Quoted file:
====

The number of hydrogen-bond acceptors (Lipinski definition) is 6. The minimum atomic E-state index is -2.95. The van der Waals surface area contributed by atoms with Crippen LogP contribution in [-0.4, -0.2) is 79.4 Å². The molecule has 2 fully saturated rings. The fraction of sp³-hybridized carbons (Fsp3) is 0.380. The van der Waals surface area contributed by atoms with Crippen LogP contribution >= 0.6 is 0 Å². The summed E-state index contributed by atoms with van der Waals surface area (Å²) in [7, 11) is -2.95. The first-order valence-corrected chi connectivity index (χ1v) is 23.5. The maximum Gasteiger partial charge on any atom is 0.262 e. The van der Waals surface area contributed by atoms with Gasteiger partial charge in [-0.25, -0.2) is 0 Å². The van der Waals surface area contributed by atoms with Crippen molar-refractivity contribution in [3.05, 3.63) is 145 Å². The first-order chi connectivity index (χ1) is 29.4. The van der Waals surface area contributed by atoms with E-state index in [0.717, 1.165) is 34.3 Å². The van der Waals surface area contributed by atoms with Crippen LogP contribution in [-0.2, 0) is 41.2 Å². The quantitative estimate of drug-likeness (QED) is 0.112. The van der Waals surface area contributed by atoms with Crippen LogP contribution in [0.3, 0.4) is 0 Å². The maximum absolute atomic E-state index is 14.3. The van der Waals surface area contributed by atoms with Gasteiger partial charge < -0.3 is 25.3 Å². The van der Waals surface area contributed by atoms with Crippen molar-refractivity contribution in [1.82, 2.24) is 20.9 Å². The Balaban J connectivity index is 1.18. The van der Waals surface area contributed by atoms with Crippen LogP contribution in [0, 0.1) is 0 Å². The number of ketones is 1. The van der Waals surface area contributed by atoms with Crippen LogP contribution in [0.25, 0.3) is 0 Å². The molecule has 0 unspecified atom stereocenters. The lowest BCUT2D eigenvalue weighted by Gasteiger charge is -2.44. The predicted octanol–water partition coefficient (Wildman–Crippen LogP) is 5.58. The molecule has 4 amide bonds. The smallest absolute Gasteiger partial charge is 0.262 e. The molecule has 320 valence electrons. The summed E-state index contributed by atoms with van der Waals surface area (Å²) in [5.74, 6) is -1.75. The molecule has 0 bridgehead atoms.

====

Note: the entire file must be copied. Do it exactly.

The number of hydrogen-bond acceptors (Lipinski definition) is 6. The minimum atomic E-state index is -2.95. The van der Waals surface area contributed by atoms with Crippen LogP contribution in [-0.4, -0.2) is 79.4 Å². The molecule has 2 fully saturated rings. The fraction of sp³-hybridized carbons (Fsp3) is 0.380. The van der Waals surface area contributed by atoms with Crippen LogP contribution >= 0.6 is 0 Å². The summed E-state index contributed by atoms with van der Waals surface area (Å²) in [7, 11) is -2.95. The first-order valence-corrected chi connectivity index (χ1v) is 23.5. The maximum Gasteiger partial charge on any atom is 0.262 e. The van der Waals surface area contributed by atoms with Gasteiger partial charge in [-0.25, -0.2) is 0 Å². The van der Waals surface area contributed by atoms with Crippen molar-refractivity contribution in [3.05, 3.63) is 145 Å². The first-order chi connectivity index (χ1) is 29.4. The van der Waals surface area contributed by atoms with E-state index in [0.717, 1.165) is 34.3 Å². The van der Waals surface area contributed by atoms with Crippen LogP contribution in [-0.2, 0) is 41.2 Å². The quantitative estimate of drug-likeness (QED) is 0.112. The van der Waals surface area contributed by atoms with Crippen LogP contribution in [0.3, 0.4) is 0 Å². The maximum absolute atomic E-state index is 14.3. The van der Waals surface area contributed by atoms with Gasteiger partial charge < -0.3 is 25.3 Å². The van der Waals surface area contributed by atoms with Crippen molar-refractivity contribution in [1.82, 2.24) is 20.9 Å². The Balaban J connectivity index is 1.18. The van der Waals surface area contributed by atoms with Crippen LogP contribution in [0, 0.1) is 0 Å². The number of ketones is 1. The van der Waals surface area contributed by atoms with Crippen LogP contribution in [0.25, 0.3) is 0 Å². The molecule has 0 unspecified atom stereocenters. The lowest BCUT2D eigenvalue weighted by Gasteiger charge is -2.44. The predicted octanol–water partition coefficient (Wildman–Crippen LogP) is 5.58. The molecule has 4 amide bonds. The smallest absolute Gasteiger partial charge is 0.262 e. The molecule has 320 valence electrons. The summed E-state index contributed by atoms with van der Waals surface area (Å²) in [5.74, 6) is -1.75. The molecule has 0 bridgehead atoms.